I’ve known Ken Chaumont a long time. As an outdoors writer, it’s hard not to know him — likely one of the 10 most prominent names in Louisiana fishing today. 

To me, he was always “Mr. Rat-L-Trap,” the gregarious and friendly guy who was the face of the enormously popular bass and saltwater lure.

Then along came this Vudu Shrimp thing which swept the speckled trout fishing community. To my surprise, he was the one behind Egret Baits, the maker of Vudu Shrimp. 

So I hunted an invitation from him to learn how to master the lure.

“Come in the fall,” he said expansively. “That will be perfect. That time of year in Calcasieu Lake there is a lot of bird activity (gulls diving on schools of feeding speckled trout).

“They just aren’t as big as they used to be. Bird trout used to average 1 ½ pounds, but this is the third year of small fish. People are asking, ‘This is unbelieveable. When are they ever going to grow up?’ 

“But there will be plenty of them.”

We launched at Calcasieu Point Boat Launch, a beautiful public launch operated by the Calcasieu Parish Police Jury just outside of Lake Charles. Chaumont’s prediction was that speckled trout would already be in Turner’s Bay at the north end of the big lake or in Lake Prien.

Both are favored wintering spots for the quicksilver predators.

We got there too early for gulls to be working actively, so Chaumont passed the time walking the dog with black-backed clear Zombie Ghost Walker surface lure, also made by Egret.

Following my line of questioning about Vudu Shrimp, the reason I was there, Chaumont explained that selecting a size is the first step. The lure comes in four sizes as well as 60 different colors. 

The Original Vudu Shrimp is 3 ¼ inches long and designed to ideally be fished under a weighted cork. Egret makes oval- and cone-shaped corks which have a shorter stainless wire than other corks. The shorter wire makes them easier to cast and requires a shorter stroke when being worked. The lure itself also carries a ¼-ounce weight which aids in casting.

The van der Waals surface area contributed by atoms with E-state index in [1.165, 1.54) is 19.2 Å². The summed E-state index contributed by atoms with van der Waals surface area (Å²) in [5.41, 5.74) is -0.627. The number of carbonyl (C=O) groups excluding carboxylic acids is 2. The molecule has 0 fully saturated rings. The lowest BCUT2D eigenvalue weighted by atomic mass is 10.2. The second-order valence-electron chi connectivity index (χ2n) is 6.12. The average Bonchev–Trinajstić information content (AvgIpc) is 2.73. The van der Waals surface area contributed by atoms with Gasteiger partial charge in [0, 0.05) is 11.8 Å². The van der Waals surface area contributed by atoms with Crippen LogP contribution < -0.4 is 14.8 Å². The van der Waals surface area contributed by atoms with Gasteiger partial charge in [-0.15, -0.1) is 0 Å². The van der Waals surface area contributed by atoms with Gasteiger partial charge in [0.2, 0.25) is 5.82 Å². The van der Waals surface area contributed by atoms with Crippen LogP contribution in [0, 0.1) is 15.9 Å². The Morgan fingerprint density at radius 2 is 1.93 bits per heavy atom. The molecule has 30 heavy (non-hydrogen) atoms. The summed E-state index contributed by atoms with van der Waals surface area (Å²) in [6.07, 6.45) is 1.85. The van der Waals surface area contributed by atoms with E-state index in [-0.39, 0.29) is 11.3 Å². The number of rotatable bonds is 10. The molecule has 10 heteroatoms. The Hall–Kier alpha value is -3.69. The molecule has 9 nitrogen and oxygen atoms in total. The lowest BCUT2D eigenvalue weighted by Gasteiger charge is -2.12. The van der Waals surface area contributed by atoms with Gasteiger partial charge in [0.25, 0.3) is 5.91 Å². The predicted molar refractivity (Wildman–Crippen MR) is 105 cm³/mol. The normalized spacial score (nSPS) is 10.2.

Slightly larger is the Vudu Rattler at 3 ½ inches long. The lure is built with a bulkier body to accommodate a rattle. It can also be fished under a cork, but is often used tightlined to bounce off the bottom and is a good muddy water lure.

Biggest in the clan is the Jumbo Vudu, at 4 inches with a 3/8-ounce weight, which he calls “a number one big trout bait.” The extra weight adds casting distance. The lure is also useful during the period in the shrimp season when shrimp have grown larger.

Last in the lineup is the Baby Vudu. It is only 2 inches long and weighs 1/8-ounce. Chaumont likes it for fishing under dock lights at night. He noted the Baby Vudu has gained favor in Florida amongst bonefish anglers.

Chaumont’s surface lure didn’t seduce any specks but a scrappy redfish smashed it. With the fog finally burning off of the lake, Chaumont picked up his binoculars and carefully scanned the lake for signs of feeding birds.

“Binoculars are important for this kind of fishing. They save a lot of gas,” he said matter-of-factly. It wasn’t long before he spotted diving sea gulls.

He maneuvered the boat upwind of the feeding gulls with his big motor. Well away from the working birds, he turned off his engine and trolled into casting distance with his trolling motor.

“The number of birds is no indication of the size of the fish school beneath,” he noted. “Just one bird circling means something. It is seeing something we don’t see.